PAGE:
Key lessons in Australian crowd-sourced funding.
From set up to shareholders- understand your legal obligations to ensure success.
Part 4 of 5: mechanisms to control how shareholders manage shares
In this, the fourth of a series of five articles, McCullough Robertson’s start-up expert, Partner Ben Wood examines some of the mechanisms a crowd-sourced funding (CSF) company can include in its constitution to assist in the handling of its shares, protecting both the company and its shareholders.
Rights of first refusal for transferring and issuing shares
The right of first refusal (also known as pre-emptive rights) ordinarily prevents a shareholder from transferring its shares, or the company from issuing shares, to third parties without first offering them to existing shareholders, proportionate to their current shareholdings. By allowing existing shareholders the ability to accept or reject the offer of new or transferred shares, it gives them the opportunity to maintain their proportionate stake in the company, thus avoiding a dilution of their overall holding.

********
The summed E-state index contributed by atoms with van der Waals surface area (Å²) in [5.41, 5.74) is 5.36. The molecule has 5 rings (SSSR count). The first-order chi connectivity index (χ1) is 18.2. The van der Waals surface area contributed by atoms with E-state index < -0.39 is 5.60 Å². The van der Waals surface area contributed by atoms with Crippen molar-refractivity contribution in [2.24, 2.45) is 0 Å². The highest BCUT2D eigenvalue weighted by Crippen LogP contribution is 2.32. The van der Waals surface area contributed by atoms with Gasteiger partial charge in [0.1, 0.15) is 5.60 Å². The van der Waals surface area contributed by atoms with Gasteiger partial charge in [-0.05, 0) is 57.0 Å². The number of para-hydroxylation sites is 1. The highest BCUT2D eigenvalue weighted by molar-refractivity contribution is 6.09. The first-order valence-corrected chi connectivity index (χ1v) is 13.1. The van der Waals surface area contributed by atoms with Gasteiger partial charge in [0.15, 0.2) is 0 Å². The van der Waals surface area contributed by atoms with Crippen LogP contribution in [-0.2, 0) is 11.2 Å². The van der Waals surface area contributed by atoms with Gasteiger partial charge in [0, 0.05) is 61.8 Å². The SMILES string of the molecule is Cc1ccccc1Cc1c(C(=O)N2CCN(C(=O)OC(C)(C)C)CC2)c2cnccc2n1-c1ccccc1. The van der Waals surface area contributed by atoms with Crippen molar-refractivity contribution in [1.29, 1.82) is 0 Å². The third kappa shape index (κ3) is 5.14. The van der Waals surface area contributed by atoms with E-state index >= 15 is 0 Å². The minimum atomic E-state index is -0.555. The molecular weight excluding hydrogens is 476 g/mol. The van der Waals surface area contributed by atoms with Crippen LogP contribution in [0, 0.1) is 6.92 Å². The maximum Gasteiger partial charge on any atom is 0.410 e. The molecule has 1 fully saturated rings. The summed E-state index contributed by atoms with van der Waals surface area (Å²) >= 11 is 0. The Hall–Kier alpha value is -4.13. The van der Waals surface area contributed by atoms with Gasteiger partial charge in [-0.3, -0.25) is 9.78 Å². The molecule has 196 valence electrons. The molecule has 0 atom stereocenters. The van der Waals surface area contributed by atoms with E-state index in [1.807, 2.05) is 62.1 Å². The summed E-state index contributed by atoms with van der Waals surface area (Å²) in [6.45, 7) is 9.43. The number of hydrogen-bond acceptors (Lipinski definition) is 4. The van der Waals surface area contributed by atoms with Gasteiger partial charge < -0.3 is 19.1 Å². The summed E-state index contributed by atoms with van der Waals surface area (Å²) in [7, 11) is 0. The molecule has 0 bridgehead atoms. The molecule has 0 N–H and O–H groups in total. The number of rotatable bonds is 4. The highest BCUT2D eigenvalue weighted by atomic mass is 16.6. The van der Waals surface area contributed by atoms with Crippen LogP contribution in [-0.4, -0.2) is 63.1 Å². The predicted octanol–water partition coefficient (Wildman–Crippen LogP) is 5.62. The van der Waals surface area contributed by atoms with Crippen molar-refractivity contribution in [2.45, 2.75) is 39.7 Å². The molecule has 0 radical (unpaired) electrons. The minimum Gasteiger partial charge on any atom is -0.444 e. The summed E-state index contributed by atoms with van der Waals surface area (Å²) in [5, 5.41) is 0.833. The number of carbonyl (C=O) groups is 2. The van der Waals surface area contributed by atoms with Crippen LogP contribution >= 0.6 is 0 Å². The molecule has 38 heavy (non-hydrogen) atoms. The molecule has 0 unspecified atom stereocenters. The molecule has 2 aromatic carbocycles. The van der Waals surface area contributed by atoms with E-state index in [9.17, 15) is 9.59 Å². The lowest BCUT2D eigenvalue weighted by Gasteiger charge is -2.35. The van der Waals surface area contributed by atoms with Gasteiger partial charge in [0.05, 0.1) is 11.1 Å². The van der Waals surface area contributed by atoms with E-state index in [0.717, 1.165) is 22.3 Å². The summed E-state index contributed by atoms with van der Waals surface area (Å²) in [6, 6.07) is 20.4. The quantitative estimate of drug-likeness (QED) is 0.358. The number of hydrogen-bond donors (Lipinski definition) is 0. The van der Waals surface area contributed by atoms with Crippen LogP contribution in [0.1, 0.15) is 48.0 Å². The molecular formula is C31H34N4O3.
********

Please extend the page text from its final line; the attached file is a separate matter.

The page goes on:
The decision about whether or not to include these rights in the constitution will be based on the needs of the company and its shareholders. It may be the case that a company:
- wants discretion over who can be a shareholder of the company;
- would prefer to consolidate shareholders rather than have shares transferred or issued to third parties;
- may not want any pre-emptive rights included so shareholders can trade freely (perhaps on the basis that notice is provided to the company and a potential veto right is given to directors), and the company may issue new shares without first having to make offers to existing shareholders; or